When confronted with a new workpiece many programmers and machinists first consideration is “How will I hold this part?” It is a very important decision to be made, but when it comes to multiaxis machining it should not be the starting point.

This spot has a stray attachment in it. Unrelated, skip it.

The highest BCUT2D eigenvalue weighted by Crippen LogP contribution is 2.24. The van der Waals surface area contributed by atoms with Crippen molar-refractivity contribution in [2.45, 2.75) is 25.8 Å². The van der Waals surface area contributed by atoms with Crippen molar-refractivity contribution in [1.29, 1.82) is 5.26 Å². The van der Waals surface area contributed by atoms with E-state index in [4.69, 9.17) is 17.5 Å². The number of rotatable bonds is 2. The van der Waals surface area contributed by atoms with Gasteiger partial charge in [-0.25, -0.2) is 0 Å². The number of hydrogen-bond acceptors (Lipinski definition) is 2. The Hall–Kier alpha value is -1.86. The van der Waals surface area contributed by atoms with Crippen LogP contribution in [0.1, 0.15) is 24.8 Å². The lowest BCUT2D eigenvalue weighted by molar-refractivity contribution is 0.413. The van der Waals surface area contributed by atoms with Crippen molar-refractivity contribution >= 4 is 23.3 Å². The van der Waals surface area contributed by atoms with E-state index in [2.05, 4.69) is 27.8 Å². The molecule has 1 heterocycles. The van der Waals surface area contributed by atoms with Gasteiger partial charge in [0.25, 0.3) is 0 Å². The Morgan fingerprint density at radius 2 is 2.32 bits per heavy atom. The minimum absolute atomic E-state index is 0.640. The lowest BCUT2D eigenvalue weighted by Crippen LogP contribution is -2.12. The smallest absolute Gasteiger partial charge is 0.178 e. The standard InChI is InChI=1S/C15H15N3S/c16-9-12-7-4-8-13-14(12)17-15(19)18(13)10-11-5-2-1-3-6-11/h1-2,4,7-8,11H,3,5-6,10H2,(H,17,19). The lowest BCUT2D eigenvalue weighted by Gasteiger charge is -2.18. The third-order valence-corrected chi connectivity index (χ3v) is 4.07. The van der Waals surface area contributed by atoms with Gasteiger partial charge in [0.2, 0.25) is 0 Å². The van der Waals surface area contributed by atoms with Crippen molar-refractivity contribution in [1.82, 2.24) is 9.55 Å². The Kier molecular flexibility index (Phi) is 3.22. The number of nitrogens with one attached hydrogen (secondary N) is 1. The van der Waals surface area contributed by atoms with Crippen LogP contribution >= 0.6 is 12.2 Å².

Building a good fixture is an expensive part of multiaxis machining. Keep fixture costs down by generating the toolpaths first, then run the program on a virtual machine simulation while ‘levitating’ the part in mid-air. You will be able to place the part in multiple orientations and positions while observing the machine’s motions. This will enable you to find the machines ‘sweet-spot’ – the envelope where the machine executes optimum, smooth, synchronized motion without hitting or even coming close to rotary or linear travel limits. Fixture design should begin at this point since now you can design and build the fixture with confidence, knowing that there will be no need for expensive and time-consuming changes.